Mencken wrote his obituary on Bryan with the words that denounced Bryan as “a charlatan, a mountebank, a zany without any shame or dignity” whose every political act was motivated by “ambition—the ambition of a common man to get his hand upon the collar of his superiors, or failing that, to get his thumb in their eyes.”

Yikes! Common sense would tell us to be wary of accepting statements from such a biased enemy. There was a conspiracy by Mencken and other journalists to “get Bryan.” It was Mencken who persuaded the defense lawyers that they should go after Bryan, with the aim of making him look ridiculous, instead of trying to defend Scopes.

In her book, Mencken: the American Iconoclast, Marion Elizabeth Rodgers writes on page 272 that:

“Hay’s actions on behalf of free speech had made him a key figure at the ACLU. In 1925, the organization was only five years old, and was seeking its first court victory. Hays called on Mencken to help prepare their strategy. The aim of Darrow and his team was to have Scopes acquitted, but Mencken disagreed. The best way to handle the case, he argued, was to ‘convert it into a headlong assault on Bryan.’ It was he who was the international figure, ‘not that poor worm of a schoolmaster’” [Scopes].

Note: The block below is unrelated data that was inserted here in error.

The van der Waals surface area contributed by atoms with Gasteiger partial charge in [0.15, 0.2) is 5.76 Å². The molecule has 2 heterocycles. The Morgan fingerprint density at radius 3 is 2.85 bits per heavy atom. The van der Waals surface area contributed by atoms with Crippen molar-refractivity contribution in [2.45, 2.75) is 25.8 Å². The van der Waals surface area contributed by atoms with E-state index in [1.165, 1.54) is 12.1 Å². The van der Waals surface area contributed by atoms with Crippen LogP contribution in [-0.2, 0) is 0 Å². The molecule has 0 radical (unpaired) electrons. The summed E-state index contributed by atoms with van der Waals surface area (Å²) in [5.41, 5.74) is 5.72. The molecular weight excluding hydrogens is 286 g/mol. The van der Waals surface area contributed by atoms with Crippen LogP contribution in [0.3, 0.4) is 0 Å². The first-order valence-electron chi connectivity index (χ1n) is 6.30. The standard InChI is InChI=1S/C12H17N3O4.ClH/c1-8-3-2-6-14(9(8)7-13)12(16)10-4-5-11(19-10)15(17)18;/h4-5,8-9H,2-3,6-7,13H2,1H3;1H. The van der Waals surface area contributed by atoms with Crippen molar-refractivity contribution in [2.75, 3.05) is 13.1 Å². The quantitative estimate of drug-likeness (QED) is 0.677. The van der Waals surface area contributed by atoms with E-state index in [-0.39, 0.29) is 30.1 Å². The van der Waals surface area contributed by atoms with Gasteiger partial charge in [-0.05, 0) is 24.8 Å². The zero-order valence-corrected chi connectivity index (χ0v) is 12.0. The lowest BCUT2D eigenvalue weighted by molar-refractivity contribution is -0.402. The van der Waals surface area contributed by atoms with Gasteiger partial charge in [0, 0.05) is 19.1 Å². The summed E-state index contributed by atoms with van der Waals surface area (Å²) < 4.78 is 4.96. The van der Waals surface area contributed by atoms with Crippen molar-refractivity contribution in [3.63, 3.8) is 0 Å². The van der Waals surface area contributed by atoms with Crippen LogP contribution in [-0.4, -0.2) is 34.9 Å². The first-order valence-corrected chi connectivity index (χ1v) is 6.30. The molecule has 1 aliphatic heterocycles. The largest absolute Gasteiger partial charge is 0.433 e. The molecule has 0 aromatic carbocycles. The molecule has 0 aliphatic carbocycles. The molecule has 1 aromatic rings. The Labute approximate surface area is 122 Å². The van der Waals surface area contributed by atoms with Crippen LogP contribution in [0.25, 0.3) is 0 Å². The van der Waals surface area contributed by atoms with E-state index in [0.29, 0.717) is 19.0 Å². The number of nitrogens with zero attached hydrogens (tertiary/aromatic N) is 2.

“Mencken proposed that the lawyer put Bryan on the stand if possible, ‘to make him state his barbaric credo in plain English, and to make a monkey of him before the world.’ The team agreed, although Hays still insisted Scopes could be acquitted.”

Mencken also stereotyped the people of Dayton as being religious fanatics. While many of the population admitted to being conservative Christians, the residents disliked being described as “mountaineers”, “hillbillies”, “yaps”, “yokels”, “peasants from the hills of East Tennessee” and “morons”. A mention of the Monkey Trial today more than likely evokes Mencken rather than Scopes. His biting commentary on the Bible Belt and the trial itself was one of the highlights of the entire event. Yet, even Scopes disagreed with Mencken’s description of the people of Dayton as many of them were his friends. Scopes dismissed Mencken as “a sensationalist.”